I was supposed to be on a bus going to Massachusetts to see the autumn leaves in their full New England colorful bloom.
However, I chose to take the subway down to the Megabus pick-up location. To board the subway in New York is like checking the Yes I Agree box next to the legal terms when creating your email or social media accounts; technically you could choose not to, but you’re not really willing (or able) to spend the money on the alternative. And the subway works well enough often enough that we stay with it, like a relationship where you’re “not not happy”.
And so I boarded a Downtown-bound 5 train early on the Friday morning that began the Columbus Day extended weekend. One stop into my ride, a middle-aged man entered the car I was riding in wearing a hospital bracelet and patient scrubs with pants whose elastic waistband gave out long ago. This caused him to hold the pants up with one hand while he paced back and forth through multiple subway cars on the train. When his hand tired, the failed waistband revealed that he did not receive any underwear on his way out of the hospital.
The man sat down in the empty seat across from where I stood. The left foot on his high top black and white retro Patrick Ewing swede sneakers no longer had laces, and the sole which was beginning to break apart from the suede revealed a swollen right foot and ankle that looked frightening despite being covered by socks.
“Ladies & Gentlemen, due to a sick passenger on an earlier train we are delayed because of train traffic ahead of us, we apologize for the inconvenience.”
The irony was that a sick passenger was breaking down and barely holding on in front of me. In front of us. The working people. The good people. The taxpayers. The subway fare payers. The ones who were just trying to get to work on a Friday morning without having to deal with the sight and smell of a man who’d gotten the worst of life’s breaks.
“He’s very restless, very dirty, he has a hospital wristband. We’re about to stop now. 3rd Avenue-149th St. I’m getting out here. But I just wanted you to know.”
3rd Ave -149th St stop. The man came back to the empty seat and filled it…by laying down and going to sleep.
He fidgeted while he slept, occasionally doing a slow kick/stretch with his right foot. He slept peacefully. Quietly. His right arm folded underneath his head so that his right hand cupped his ear like a memory foam pillow. His head was slightly tucked inside his blue-green, one-pocket hospital scrub shirt.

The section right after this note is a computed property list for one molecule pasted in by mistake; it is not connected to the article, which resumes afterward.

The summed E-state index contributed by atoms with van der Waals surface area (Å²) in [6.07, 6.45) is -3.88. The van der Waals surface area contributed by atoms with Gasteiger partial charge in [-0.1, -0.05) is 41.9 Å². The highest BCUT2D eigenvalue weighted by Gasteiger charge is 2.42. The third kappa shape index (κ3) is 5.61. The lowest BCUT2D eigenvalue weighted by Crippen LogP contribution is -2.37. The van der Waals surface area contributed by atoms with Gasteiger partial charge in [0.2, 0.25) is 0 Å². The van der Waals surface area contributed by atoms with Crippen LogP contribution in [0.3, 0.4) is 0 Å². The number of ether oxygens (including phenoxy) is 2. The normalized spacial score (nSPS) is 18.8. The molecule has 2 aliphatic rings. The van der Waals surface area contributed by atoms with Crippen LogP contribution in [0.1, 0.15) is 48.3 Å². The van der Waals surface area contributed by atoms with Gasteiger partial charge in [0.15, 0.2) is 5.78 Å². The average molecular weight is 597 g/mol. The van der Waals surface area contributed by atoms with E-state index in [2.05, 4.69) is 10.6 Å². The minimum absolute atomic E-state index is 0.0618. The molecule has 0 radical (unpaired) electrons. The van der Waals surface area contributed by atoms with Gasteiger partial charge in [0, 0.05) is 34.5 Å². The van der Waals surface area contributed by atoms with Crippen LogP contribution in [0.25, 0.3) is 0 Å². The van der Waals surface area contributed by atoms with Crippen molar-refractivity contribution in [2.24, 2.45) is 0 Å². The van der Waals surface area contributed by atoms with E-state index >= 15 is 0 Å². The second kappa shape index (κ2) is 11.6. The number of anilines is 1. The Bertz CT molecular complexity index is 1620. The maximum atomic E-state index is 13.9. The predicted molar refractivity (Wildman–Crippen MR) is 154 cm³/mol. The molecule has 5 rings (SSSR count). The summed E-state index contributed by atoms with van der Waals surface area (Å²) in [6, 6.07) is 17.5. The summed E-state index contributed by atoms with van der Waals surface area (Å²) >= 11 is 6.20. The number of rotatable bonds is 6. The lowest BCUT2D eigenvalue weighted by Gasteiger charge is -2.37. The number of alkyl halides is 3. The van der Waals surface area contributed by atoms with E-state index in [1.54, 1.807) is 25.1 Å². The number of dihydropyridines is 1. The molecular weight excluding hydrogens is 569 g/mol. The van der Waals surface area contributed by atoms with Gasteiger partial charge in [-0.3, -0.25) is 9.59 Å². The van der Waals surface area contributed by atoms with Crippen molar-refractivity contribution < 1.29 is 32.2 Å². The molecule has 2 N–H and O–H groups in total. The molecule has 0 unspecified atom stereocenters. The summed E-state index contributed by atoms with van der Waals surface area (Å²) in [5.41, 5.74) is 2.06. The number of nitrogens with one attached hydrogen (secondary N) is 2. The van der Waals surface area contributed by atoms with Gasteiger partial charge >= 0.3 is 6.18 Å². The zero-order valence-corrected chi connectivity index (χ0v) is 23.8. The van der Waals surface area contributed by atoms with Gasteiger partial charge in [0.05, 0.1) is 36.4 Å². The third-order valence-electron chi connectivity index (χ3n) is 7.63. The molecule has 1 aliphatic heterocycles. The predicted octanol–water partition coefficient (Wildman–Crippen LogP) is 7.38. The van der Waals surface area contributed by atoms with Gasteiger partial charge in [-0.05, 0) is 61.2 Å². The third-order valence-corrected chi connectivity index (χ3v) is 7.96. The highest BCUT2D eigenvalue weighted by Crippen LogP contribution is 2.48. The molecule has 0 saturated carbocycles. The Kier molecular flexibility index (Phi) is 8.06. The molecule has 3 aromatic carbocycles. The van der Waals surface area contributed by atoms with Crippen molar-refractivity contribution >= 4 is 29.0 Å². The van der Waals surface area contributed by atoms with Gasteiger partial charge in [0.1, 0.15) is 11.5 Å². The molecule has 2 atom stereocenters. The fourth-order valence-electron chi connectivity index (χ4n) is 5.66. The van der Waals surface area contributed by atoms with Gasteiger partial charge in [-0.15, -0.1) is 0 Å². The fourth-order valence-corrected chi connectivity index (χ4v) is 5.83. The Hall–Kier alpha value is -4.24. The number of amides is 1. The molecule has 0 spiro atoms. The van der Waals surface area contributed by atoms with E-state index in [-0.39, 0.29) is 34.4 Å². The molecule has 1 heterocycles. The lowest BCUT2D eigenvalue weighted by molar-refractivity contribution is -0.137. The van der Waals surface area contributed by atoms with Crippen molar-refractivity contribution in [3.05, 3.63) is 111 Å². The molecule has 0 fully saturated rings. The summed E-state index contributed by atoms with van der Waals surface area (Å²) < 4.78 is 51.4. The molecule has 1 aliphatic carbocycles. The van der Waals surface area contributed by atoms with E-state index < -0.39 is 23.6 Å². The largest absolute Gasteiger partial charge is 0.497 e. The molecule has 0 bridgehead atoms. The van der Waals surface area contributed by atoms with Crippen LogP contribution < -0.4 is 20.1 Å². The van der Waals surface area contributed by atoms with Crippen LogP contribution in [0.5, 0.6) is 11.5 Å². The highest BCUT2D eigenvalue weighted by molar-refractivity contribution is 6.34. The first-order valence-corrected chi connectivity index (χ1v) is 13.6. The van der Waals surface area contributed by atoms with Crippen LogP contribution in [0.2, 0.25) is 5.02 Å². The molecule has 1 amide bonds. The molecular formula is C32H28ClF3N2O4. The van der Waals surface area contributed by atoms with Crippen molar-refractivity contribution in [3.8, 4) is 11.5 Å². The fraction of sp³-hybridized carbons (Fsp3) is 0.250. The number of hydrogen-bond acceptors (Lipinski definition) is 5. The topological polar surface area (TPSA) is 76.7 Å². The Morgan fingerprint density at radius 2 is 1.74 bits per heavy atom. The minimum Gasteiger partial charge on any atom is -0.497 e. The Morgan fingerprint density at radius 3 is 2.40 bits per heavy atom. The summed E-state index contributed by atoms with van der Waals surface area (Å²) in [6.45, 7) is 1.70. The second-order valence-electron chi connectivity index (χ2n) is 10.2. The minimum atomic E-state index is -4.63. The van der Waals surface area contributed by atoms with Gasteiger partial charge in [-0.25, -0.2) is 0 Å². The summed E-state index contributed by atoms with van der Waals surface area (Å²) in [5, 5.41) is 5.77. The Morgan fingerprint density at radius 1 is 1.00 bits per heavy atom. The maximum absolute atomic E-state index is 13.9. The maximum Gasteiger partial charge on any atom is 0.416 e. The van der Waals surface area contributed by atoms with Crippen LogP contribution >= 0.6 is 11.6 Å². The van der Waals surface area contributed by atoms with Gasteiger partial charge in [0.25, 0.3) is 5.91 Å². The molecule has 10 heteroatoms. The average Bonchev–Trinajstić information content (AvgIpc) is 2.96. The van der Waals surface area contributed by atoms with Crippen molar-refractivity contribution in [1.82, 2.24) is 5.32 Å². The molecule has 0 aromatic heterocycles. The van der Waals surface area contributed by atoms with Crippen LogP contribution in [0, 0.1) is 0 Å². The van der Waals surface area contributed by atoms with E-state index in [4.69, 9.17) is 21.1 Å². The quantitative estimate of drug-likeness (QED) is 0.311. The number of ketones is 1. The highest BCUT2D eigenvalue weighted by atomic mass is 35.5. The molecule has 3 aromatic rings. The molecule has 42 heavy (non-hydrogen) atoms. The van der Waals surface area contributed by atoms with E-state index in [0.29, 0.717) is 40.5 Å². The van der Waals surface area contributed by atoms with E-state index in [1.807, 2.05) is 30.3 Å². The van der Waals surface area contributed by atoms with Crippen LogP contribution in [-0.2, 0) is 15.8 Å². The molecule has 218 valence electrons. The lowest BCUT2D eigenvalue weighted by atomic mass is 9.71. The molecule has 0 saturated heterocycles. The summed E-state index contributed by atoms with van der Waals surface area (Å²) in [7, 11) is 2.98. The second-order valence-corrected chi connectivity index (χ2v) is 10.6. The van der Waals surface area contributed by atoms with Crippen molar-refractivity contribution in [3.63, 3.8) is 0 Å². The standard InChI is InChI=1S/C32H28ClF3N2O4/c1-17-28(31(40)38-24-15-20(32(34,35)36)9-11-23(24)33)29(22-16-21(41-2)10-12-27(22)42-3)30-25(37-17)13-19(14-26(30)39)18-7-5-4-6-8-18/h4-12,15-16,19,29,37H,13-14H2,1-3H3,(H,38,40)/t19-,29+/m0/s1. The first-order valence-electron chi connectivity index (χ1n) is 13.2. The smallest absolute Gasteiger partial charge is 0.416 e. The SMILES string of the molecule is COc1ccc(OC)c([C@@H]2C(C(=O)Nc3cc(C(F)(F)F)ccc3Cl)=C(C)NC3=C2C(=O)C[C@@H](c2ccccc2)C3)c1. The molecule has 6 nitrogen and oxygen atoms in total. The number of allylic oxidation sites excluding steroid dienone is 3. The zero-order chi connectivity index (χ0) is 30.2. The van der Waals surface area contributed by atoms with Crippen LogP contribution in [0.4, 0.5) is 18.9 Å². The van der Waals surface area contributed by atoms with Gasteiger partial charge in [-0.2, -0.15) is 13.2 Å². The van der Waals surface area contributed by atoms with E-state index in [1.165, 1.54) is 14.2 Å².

What does he dream about? How different do his dreams appear from his waking reality? In his dreams is he still an uncomfortable disruption to strangers? Is he still an object of shocking pity and fear? Are his skin color and physical features the same? Is he sleeping on the subway in his dreams?
“That’s him right there.“
149th St-Grand Concourse stop. Two high school aged girls walk by. One girl in a Catholic school skirt and sweater peers through the subway window at the sleeping man with a smile/smirk. Her life continues with possibility and hope. His life continues on this train.
Whether the result of stubbornness, desensitization, or fatigue, New Yorkers have an amazing ability to keep it together in the face of all forms of subway tragedy and/or foolishness. It is sometimes easy to forget that we are trapped inside a steel can with no removable windows while these events take place.
Another middle-aged man boards the train, wearing a hoodie and jeans .
“Guys, I don‘t speak English well. I need your help. It’s not for me. It’s for my last daughter. This is my I.D. guys. This is really true. If you want. If you can help. So I can support my daughter. Thank you. God Bless you.”
The plea is repeated in Spanish. Multiple women from different races offer some coins. I wonder when “the poor and the meek” of this city will get to cash in all the blessings wished upon them pre-and-post donation. There should be a special place in heaven for those who poor from half-full cups into the palms of those too poor to afford cups.
My fellow passengers continue uninterrupted with their books, phones, and music. The man wakes and sits up. He adjusts his foot within his lace-less shoe and lays down again.
138th St stop. People make their way into the train and – following NYC straphanger standard operating procedure – upon spotting a suspiciously empty region of a rush-hour subway car:
(1) Sniff to confirm the smell is safe for human consumption; (2) Check the open area to determine if there are any other risky passengers nearby; (3) Proceed in a single file line shuffle to the other side of the car, so that a 3-5 foot radius is maintained around the sleeping man.
The man wakes, sits up, and then returns to his previous sleeping position.
59th St stop. Four people board the train. They look to the right at what appears to be a break in the tight packed humanity of our car and take a step towards the seat. They spot the sleeping man. Pupils dilated. Brows furrow. Face turns to the left.
42nd St-Grand Central stop. I exit the train and leave the sleeping man to transfer to a westbound 7 train with cosplay enthusiasts headed to Day 2 of NY Comic Con.
There is no Carfax for subway seats. Many people will have sat in the seat in the six weeks since I saw this man sleep and struggle.
On its face, this situation is neither new nor noteworthy. Profound human suffering can be observed in any large city anywhere in the world. While most residents of America’s big cities have the luxury of driving on highways that escort them past areas of concentrated and consistent suffering, residents of New York City are reminded on a nearly daily basis that things don‘t always work out in the end.
What happens when everything will not be okay? What happens if help is not on the way? What happens when help is not enough? What happens when you reached the end of everyone’s rope?
– Day G.
Host, Class of Hope & Change